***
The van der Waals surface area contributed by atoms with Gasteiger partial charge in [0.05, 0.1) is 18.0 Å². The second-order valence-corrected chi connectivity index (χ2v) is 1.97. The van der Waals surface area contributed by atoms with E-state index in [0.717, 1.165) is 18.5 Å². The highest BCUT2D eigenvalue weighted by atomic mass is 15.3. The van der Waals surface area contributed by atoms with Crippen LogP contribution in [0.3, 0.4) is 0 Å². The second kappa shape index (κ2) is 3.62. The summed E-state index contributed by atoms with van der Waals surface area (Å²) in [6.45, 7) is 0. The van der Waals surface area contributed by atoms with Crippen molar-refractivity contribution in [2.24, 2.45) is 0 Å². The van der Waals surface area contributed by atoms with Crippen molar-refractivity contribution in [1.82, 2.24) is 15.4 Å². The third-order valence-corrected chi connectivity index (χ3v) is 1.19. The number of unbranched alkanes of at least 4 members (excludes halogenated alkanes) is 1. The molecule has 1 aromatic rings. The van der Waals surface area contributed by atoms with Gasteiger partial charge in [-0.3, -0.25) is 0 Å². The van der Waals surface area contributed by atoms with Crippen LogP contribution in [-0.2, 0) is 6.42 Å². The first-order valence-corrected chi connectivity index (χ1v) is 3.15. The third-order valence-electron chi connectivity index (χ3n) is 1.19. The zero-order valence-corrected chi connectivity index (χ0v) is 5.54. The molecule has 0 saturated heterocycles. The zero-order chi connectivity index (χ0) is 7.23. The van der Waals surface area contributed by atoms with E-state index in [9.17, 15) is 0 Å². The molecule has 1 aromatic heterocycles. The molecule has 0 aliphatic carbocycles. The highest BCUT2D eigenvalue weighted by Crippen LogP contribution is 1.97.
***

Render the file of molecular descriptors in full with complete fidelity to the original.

The van der Waals surface area contributed by atoms with Gasteiger partial charge in [0.05, 0.1) is 18.0 Å². The second-order valence-corrected chi connectivity index (χ2v) is 1.97. The van der Waals surface area contributed by atoms with E-state index in [0.717, 1.165) is 18.5 Å². The highest BCUT2D eigenvalue weighted by atomic mass is 15.3. The van der Waals surface area contributed by atoms with Crippen LogP contribution in [0.3, 0.4) is 0 Å². The second kappa shape index (κ2) is 3.62. The summed E-state index contributed by atoms with van der Waals surface area (Å²) in [6.45, 7) is 0. The van der Waals surface area contributed by atoms with Crippen molar-refractivity contribution in [2.24, 2.45) is 0 Å². The van der Waals surface area contributed by atoms with Crippen molar-refractivity contribution in [1.82, 2.24) is 15.4 Å². The third-order valence-corrected chi connectivity index (χ3v) is 1.19. The number of unbranched alkanes of at least 4 members (excludes halogenated alkanes) is 1. The molecule has 1 aromatic rings. The van der Waals surface area contributed by atoms with Gasteiger partial charge in [-0.3, -0.25) is 0 Å². The van der Waals surface area contributed by atoms with Crippen LogP contribution in [-0.2, 0) is 6.42 Å². The first-order valence-corrected chi connectivity index (χ1v) is 3.15. The third-order valence-electron chi connectivity index (χ3n) is 1.19. The zero-order valence-corrected chi connectivity index (χ0v) is 5.54. The molecule has 0 saturated heterocycles. The zero-order chi connectivity index (χ0) is 7.23. The van der Waals surface area contributed by atoms with E-state index in [9.17, 15) is 0 Å². The molecule has 1 aromatic heterocycles. The molecule has 0 aliphatic carbocycles. The highest BCUT2D eigenvalue weighted by Crippen LogP contribution is 1.97.